Commercial carbon-nanotube (CNT) technology has taken a major step forward, going from research in the lab to production in the factory. Nanocomp Technologies Inc. has successfully produced 3- by 6-ft sheets of single-walled CNTs, which is a significant production milestone (Fig. 1).
According to the firm, it has manufactured the largest cohesive sheets of CNT materials to date. Until now, CNTs with lengths of only about tens of micrometers have been produced, usually in powder form instead of sheets, due to the difficulty of mastering a cost-effective production process.
Short CNTs have limited industrial use. That’s because they are difficult to incorporate into existing manufacturing processes. Also, they lack the high-performance properties of longer CNTs. Nanocomp’s breakthrough opens up a wide range of applications in consumer, industrial, military, and OEM electronics markets.
CNTs are the holy grail of future high-performance materials. They feature a unique combination of higher strength-to-weight ratio, superior electrical and thermal conductivity, better flame resistance, and higher-performance electromagnetic interference (EMI) shielding than traditional electronic materials like copper.
Also, CNT materials are 100 times stronger than steel. They’re 30% lighter than aluminum. They can conduct electricity as efficiently as copper. And, they can conduct heat better than other materials, including copper.
“We’re using a regular Allen-Bradley process controller for manufacturing CNTs in a heat furnace. The key to our process is precise computer control that allows us to handle not only single-walled CNTs, but multi-walled ones as well,” explains Peter Antoinette, Nanocomp’s president and chief executive officer (Fig. 2).
“We feed in a catalyst in a very controlled manner, then bring in the gases also in a well-controlled fashion, and do so quickly and in large volumes tailored to whatever we want the process to produce,” Antoinette adds.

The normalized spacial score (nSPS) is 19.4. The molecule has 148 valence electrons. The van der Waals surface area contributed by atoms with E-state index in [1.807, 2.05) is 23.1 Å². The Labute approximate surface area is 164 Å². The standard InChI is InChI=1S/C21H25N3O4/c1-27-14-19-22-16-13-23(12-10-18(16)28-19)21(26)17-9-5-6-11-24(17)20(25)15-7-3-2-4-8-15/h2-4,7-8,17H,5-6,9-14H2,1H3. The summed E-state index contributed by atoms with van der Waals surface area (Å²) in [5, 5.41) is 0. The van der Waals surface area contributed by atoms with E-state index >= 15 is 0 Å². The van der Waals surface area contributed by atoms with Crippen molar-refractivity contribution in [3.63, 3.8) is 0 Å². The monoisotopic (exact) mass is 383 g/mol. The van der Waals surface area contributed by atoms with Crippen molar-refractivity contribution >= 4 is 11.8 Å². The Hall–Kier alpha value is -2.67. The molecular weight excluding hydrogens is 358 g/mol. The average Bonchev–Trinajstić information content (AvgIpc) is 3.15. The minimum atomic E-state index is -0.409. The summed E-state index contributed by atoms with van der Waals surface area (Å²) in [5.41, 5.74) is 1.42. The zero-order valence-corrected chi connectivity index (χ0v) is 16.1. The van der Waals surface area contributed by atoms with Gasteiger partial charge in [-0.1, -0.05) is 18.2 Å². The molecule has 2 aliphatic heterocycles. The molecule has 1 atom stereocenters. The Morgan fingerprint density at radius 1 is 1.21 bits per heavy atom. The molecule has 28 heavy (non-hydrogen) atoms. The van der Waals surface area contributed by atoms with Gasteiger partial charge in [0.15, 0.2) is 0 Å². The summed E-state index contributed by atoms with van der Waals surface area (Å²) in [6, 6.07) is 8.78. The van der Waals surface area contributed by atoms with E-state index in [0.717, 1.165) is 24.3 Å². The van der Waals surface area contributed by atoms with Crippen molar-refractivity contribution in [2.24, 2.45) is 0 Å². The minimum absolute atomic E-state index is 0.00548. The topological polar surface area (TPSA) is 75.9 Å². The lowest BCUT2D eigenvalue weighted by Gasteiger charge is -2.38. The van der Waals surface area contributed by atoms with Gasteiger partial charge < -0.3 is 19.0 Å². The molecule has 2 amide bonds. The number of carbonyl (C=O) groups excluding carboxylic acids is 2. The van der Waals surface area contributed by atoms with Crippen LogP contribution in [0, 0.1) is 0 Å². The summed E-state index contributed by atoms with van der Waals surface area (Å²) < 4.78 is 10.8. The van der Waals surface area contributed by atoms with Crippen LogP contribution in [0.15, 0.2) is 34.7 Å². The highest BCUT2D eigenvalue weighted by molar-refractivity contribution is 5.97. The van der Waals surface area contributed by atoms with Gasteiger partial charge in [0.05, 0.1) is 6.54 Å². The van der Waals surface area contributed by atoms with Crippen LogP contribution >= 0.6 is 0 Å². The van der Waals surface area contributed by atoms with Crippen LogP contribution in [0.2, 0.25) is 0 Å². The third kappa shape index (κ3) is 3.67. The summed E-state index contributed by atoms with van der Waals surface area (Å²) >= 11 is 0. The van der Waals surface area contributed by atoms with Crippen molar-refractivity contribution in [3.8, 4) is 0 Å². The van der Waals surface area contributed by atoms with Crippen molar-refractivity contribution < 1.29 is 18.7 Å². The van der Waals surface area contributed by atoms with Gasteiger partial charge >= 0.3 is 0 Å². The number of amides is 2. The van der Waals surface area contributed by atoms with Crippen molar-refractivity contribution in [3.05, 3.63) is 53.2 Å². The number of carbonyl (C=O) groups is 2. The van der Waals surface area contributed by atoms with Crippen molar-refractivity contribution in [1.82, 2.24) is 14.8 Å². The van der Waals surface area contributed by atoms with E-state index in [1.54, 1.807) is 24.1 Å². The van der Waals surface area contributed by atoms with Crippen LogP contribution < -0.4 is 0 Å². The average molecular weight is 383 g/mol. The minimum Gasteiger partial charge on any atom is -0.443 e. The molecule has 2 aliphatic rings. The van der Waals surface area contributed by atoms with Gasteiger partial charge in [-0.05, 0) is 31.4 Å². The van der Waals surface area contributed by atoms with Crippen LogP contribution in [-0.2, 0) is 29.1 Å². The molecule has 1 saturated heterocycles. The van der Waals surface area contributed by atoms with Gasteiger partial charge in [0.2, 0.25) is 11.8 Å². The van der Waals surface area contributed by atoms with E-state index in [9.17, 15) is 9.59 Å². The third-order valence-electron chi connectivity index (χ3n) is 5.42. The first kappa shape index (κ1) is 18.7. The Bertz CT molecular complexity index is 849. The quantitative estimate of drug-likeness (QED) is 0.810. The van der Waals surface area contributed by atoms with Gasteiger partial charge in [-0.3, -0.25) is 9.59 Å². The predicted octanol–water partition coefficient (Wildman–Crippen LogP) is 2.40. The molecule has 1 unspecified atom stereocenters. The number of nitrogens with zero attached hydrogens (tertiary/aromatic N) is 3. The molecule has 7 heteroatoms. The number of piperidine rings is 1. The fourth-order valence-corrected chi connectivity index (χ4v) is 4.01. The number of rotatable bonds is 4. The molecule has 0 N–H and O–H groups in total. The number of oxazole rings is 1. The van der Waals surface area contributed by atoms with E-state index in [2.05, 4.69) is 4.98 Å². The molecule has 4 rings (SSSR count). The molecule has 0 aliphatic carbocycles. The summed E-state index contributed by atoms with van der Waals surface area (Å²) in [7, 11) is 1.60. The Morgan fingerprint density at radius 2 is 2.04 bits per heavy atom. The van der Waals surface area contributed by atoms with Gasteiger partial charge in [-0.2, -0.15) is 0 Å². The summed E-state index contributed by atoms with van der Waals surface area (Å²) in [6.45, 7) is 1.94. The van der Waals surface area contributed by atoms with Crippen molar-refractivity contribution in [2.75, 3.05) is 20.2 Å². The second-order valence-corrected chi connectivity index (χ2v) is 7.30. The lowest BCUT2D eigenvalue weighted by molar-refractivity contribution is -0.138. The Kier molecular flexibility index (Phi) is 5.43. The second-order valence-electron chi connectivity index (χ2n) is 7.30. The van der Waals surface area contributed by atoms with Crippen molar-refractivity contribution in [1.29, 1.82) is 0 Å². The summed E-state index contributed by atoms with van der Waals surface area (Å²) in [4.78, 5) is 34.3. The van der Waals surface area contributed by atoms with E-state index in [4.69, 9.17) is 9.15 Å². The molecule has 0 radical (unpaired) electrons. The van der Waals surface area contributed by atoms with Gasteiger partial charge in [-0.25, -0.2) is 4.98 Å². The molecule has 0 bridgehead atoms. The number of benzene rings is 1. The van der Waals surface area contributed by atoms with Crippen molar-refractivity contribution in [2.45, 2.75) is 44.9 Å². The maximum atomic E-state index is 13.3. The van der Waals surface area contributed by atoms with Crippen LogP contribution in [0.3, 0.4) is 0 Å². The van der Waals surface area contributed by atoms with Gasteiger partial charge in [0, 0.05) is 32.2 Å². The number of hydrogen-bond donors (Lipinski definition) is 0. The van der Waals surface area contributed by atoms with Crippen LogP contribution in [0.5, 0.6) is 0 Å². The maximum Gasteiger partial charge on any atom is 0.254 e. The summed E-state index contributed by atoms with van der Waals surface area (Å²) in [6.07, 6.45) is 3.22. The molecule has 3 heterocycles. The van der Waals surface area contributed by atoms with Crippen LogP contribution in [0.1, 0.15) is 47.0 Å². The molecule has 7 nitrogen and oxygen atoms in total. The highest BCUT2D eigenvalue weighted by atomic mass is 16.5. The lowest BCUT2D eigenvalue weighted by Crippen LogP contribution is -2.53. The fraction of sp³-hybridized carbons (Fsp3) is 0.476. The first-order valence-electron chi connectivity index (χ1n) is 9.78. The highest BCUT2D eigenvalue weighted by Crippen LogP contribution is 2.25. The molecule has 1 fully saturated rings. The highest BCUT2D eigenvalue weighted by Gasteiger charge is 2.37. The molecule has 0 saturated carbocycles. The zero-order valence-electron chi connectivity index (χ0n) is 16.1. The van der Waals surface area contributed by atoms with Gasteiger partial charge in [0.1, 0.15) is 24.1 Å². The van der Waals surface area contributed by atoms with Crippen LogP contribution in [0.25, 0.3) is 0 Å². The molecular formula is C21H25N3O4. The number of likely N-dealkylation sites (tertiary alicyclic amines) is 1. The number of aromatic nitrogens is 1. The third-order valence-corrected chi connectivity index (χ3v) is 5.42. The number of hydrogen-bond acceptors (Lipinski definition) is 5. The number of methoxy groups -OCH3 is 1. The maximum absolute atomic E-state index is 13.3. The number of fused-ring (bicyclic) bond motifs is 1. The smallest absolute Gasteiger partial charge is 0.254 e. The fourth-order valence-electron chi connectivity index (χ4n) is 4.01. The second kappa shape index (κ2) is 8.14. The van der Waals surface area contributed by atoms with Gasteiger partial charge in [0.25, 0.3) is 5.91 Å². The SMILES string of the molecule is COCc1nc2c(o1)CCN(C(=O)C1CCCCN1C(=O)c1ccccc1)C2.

While other CNT production processes need post-processing steps, this process doesn’t require any. “The goal our manufacturing scale-up has been to produce ultra-pure material in increasing quantities, with consistency and reliability, utilizing a fully automated process that doesn’t require a PhD to operate,” says Mark Banash, Nanocomp’s vice president of engineering.
“Being able to turn out CNT materials into large volumes quickly is a critical part of our success,” Antionette notes.
These additional post-processing steps using conventional manufacturing steps are the result of significant amounts of impurities that are normally generated by these processes. These impurities must be removed during post-processing, making the cost of CNTs too expensive for commercial markets.
The Nanocomp development opens up a slew of applications. For example, CNTs are highly useful as electrical and thermal conductors, for composite materials, and in energy-storage applications. They can replace heavy metal conductors, creating highly efficient, ultra-light wires for antennas in wireless devices.
Additionally, CNTs can serve as conductors for electronic interconnects, power transfers, motors, transformers, and electro-storage devices. Furthermore, there is the potential to create new thermal-management systems that will more effectively reduce heat buildup in electronics.
Both single-walled and multi-walled CNTs consist of thousands of carbon atoms. Single-walled CNTs feature a single shell of a hexagonal arrangement of carbon material. Multi-walled CNTs offer multiple concentrically nested carbon tubes similar to the rings in a tree trunk.
Although multi-walled CNTs are easier to manufacture than single-walled CNTs, their properties aren’t as useful as the single-walled CNTs. That’s one reason why most work in developing CNTs is being conducted with single-walled nanotubes.
Nanocomp is actively developing novel methods to fabricate its nanotubes into structurally strong and electro-thermally conductive fibers, yarns, and felts. It believes these forms will create value-added intermediates for incorporation into final end-user products.
Nanocomp Technologies Inc.